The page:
Color

If calmness is your goal, choose neutral colors and elements. Blue also has several psychological benefits, including helping encourage relaxation. According to color psychology, blue aids in offering comfort, tranquility, creativity, trust and dependability. Further, different shades impact us differently.

Bright colors boost mood, and warm colors help generate energy, making both ideal for collaborative work areas. Avoid dark tones that make a space feel confining, and gray which can be draining.

Rugs

As a luxury rug showroom, we admit that we think rugs are vital to this discussion—but that’s because they are!

Old offices often had built-in carpet, but it was gray, drab, and easily stained. That’s why area rugs are a far better choice.

Not every office has a lot of money or room to build distinct areas, but rugs are a cost-effective way to liven up your space. They’re cleanable, changeable, and come in endless colors and patterns.

Rugs are welcoming for employees and guests alike, and add a layer of comfort of any space. The overall goal of office redesigns is to rid them of the cold, corporate feeling, and rugs are a great way to infuse warmth and personality.

Choosing the Right Rug

Factor in what we discussed above. What type of space do you want to create? Is it a quiet room? A collaborative one? In team-based spaces, consider bright, warm, or patterned rugs. In calm areas, something softer and neutral is your best bet.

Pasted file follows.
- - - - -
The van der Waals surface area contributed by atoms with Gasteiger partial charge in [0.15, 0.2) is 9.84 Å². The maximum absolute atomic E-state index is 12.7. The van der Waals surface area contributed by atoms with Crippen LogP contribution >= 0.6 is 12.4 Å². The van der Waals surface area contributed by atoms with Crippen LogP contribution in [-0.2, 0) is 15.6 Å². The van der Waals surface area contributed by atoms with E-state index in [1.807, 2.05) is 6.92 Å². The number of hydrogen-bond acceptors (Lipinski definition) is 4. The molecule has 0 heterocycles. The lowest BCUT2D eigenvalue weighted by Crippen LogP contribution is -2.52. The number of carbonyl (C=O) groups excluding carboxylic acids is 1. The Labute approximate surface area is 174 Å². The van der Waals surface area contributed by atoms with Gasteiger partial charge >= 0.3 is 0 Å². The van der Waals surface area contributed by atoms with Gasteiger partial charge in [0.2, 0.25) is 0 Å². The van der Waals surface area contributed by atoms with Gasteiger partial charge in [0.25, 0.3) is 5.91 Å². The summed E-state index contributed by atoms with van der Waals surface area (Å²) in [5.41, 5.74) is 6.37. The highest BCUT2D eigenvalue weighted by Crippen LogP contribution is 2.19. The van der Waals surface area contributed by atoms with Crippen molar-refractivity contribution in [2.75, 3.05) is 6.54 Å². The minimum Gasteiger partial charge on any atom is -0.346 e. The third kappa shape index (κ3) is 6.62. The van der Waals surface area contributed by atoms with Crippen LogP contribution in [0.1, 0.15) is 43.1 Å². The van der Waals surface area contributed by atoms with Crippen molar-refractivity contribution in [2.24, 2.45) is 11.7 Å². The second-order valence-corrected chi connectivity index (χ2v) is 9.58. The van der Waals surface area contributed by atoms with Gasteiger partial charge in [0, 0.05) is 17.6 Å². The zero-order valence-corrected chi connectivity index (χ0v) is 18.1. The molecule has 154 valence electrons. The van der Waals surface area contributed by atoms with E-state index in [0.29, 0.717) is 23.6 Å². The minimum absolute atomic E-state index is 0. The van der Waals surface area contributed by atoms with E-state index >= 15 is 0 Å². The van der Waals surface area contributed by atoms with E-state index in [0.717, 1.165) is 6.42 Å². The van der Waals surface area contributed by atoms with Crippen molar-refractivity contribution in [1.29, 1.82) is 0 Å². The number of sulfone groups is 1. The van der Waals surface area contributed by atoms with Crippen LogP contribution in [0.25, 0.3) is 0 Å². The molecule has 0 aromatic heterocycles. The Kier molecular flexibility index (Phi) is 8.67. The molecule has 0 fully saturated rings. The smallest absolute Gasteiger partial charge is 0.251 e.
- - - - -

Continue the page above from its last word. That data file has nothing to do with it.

Rugs also help reduce noise. Higher pile absorbs sound better, so these rugs are a good option for group working rooms or spaces that will be louder. If you plan to move furniture around a lot, get a rug with a low pile (and a rug pad).

Consider how close your rug is to natural light and water from plants, as certain materials do worse with moisture than others. The material you choose is important for a variety of reasons. If you’re designing a room with high traffic or a likelihood of spills, you have to get a rug that can be more easily cleaned.

Case Study

The Ippololito Flietz Group (IFG) is one of several companies that are innovating office design. They create model office spaces that entice prospective tenants into their buildings by using all the relevant in office design.

IFG implemented much of what we’ve talked about. They painted areas designated for group meetings in warm colors meant to stimulate creativity and collaboration. They used cooler, more neutral colors in quiet, independent work areas.

Their lobbies are welcoming and vibrant with bright colors, seating, canopy design elements, lights, and lots of plants.

They designated colorful, soft seating areas for private conversations. Meditation zones, quiet alcoves, and other design elements round out their design.

Source: IFG via Interior Designer

Conclusion

While it may me difficult to bring people back to the office, it isn’t impossible. Redesigning workplaces with employees’ in mind is a huge step forward. While not every business can afford to take such dramatic steps, smaller changes like paint, furniture, and rugs can make a substantial difference.